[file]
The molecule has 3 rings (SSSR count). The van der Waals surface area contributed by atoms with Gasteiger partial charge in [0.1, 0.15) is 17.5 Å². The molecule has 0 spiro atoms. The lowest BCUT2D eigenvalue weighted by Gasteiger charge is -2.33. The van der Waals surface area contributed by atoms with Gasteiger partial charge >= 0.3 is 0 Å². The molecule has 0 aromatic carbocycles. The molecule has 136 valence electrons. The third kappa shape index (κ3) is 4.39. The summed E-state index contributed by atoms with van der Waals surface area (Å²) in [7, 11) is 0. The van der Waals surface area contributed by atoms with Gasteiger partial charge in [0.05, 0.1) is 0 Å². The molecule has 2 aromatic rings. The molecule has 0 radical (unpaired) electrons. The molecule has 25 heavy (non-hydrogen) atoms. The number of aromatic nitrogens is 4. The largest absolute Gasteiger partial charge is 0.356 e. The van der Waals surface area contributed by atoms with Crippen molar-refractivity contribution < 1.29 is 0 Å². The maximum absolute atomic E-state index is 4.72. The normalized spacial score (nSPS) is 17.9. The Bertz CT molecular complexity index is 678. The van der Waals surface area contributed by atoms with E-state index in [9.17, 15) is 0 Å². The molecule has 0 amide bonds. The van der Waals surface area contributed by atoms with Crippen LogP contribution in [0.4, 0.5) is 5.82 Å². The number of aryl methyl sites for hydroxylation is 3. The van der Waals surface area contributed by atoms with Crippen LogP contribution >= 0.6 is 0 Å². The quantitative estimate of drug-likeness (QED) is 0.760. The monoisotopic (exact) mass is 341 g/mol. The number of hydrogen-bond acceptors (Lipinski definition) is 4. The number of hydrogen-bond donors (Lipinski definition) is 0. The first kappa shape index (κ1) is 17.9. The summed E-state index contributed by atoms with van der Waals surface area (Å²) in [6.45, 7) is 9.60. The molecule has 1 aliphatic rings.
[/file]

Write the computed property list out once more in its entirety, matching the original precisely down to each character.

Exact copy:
The molecule has 3 rings (SSSR count). The van der Waals surface area contributed by atoms with Gasteiger partial charge in [0.1, 0.15) is 17.5 Å². The molecule has 0 spiro atoms. The lowest BCUT2D eigenvalue weighted by Gasteiger charge is -2.33. The van der Waals surface area contributed by atoms with Gasteiger partial charge >= 0.3 is 0 Å². The molecule has 0 aromatic carbocycles. The molecule has 136 valence electrons. The third kappa shape index (κ3) is 4.39. The summed E-state index contributed by atoms with van der Waals surface area (Å²) in [7, 11) is 0. The van der Waals surface area contributed by atoms with Gasteiger partial charge in [0.05, 0.1) is 0 Å². The molecule has 2 aromatic rings. The molecule has 0 radical (unpaired) electrons. The molecule has 25 heavy (non-hydrogen) atoms. The number of aromatic nitrogens is 4. The largest absolute Gasteiger partial charge is 0.356 e. The van der Waals surface area contributed by atoms with Crippen molar-refractivity contribution < 1.29 is 0 Å². The maximum absolute atomic E-state index is 4.72. The normalized spacial score (nSPS) is 17.9. The Bertz CT molecular complexity index is 678. The van der Waals surface area contributed by atoms with E-state index in [9.17, 15) is 0 Å². The molecule has 0 amide bonds. The van der Waals surface area contributed by atoms with Crippen LogP contribution in [0.4, 0.5) is 5.82 Å². The number of aryl methyl sites for hydroxylation is 3. The van der Waals surface area contributed by atoms with Crippen LogP contribution >= 0.6 is 0 Å². The quantitative estimate of drug-likeness (QED) is 0.760. The monoisotopic (exact) mass is 341 g/mol. The number of hydrogen-bond acceptors (Lipinski definition) is 4. The number of hydrogen-bond donors (Lipinski definition) is 0. The first kappa shape index (κ1) is 17.9. The summed E-state index contributed by atoms with van der Waals surface area (Å²) in [6.45, 7) is 9.60. The molecule has 1 aliphatic rings.